Jenkins will probably never go away. It’s an absolute beast of a software package, both in terms of capabilities, as well as headache – inducing power. At least modern DevOps tools make it easier than ever to get up and running.
I find myself constantly switching between AWS accounts at work. Since we use SSO, this is a fairly tedious process without some scripted help.
In this post I’ll cover the journey we took to extract detailed cost information from network flow logs and present it in an interactive dashboard.
I hate home router hardware. I really do. So I set out on building a replacement — without spending any money.
I was looking for something that I could use to log in to my desktop over a not so good WAN link and ended up forking Chromium.
Have you you ever wanted to deliberately slow down your network to test your web service over a flaky connection? You can do it with netem, the Network Emulator. It’s built right in to the Linux kernel.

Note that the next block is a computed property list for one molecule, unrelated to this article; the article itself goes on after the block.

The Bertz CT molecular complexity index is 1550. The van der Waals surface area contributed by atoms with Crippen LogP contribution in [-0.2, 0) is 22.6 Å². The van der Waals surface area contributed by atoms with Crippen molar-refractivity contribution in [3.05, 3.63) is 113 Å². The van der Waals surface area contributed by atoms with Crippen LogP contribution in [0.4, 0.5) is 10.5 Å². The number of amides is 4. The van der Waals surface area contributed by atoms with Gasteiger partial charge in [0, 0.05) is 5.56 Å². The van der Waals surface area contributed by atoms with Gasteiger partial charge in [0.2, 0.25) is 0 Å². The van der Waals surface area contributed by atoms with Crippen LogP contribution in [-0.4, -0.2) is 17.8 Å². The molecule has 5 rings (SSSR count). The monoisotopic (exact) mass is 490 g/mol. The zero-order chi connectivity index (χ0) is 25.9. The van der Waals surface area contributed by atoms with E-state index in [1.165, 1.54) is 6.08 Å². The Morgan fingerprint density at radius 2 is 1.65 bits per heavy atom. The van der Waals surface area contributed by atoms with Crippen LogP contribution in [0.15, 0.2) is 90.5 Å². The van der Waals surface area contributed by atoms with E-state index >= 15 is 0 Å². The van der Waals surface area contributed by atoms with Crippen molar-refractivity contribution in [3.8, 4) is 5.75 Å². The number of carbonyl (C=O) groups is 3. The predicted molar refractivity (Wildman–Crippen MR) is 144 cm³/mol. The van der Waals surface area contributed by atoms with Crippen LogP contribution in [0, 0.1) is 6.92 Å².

I took some time off between jobs. Among the things I did with my down time, I set up a secondary monitor for an IP camera system. Here is how it works.
Have you ever found yourself frantically trying to un-commit some enormous binary file you’ve accidentally checked in to version control? Or perhaps you’ve made the mistake of committing your AWS root credentials? Enter the BFG.
We have a PostgreSQL database server that stores a bunch of product catalogs. It weighs in at around 2 TB. The vast majority of the time, this data is just sitting there on SSD provisioned storage, waiting to be accessed by a batch indexing job.
GitLab has a lovely feature that can bring up a Kubernetes cluster and install build runners on it with a single click. But you can’t tweak it.